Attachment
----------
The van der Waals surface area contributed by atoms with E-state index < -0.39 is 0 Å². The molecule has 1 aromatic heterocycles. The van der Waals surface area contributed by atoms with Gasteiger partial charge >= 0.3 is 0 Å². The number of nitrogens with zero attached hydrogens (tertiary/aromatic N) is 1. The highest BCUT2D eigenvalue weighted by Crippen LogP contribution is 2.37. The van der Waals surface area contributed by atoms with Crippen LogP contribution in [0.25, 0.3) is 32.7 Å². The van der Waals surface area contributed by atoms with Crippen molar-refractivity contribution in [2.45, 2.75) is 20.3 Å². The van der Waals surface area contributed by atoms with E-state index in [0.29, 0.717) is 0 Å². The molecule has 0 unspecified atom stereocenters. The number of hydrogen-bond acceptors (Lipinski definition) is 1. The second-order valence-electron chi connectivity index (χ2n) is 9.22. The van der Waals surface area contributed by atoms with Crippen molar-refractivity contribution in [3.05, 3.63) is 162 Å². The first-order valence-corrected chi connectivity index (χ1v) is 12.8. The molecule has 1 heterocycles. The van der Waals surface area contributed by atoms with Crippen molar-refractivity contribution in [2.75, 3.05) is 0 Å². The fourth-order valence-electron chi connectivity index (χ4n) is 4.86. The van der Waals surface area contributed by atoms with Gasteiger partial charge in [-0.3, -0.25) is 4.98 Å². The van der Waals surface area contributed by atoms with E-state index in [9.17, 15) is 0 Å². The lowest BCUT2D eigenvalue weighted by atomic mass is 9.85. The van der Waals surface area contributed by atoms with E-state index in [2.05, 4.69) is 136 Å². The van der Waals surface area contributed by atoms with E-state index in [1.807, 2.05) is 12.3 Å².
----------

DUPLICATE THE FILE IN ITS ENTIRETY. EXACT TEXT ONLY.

The van der Waals surface area contributed by atoms with E-state index < -0.39 is 0 Å². The molecule has 1 aromatic heterocycles. The van der Waals surface area contributed by atoms with Gasteiger partial charge >= 0.3 is 0 Å². The number of nitrogens with zero attached hydrogens (tertiary/aromatic N) is 1. The highest BCUT2D eigenvalue weighted by Crippen LogP contribution is 2.37. The van der Waals surface area contributed by atoms with Crippen LogP contribution in [0.25, 0.3) is 32.7 Å². The van der Waals surface area contributed by atoms with Crippen molar-refractivity contribution in [2.45, 2.75) is 20.3 Å². The van der Waals surface area contributed by atoms with E-state index in [0.29, 0.717) is 0 Å². The molecule has 0 unspecified atom stereocenters. The number of hydrogen-bond acceptors (Lipinski definition) is 1. The second-order valence-electron chi connectivity index (χ2n) is 9.22. The van der Waals surface area contributed by atoms with Crippen molar-refractivity contribution in [3.05, 3.63) is 162 Å². The first-order valence-corrected chi connectivity index (χ1v) is 12.8. The molecule has 1 heterocycles. The van der Waals surface area contributed by atoms with Crippen molar-refractivity contribution in [2.75, 3.05) is 0 Å². The fourth-order valence-electron chi connectivity index (χ4n) is 4.86. The van der Waals surface area contributed by atoms with Gasteiger partial charge in [-0.3, -0.25) is 4.98 Å². The van der Waals surface area contributed by atoms with E-state index in [9.17, 15) is 0 Å². The lowest BCUT2D eigenvalue weighted by atomic mass is 9.85. The van der Waals surface area contributed by atoms with E-state index in [2.05, 4.69) is 136 Å². The van der Waals surface area contributed by atoms with E-state index in [1.807, 2.05) is 12.3 Å².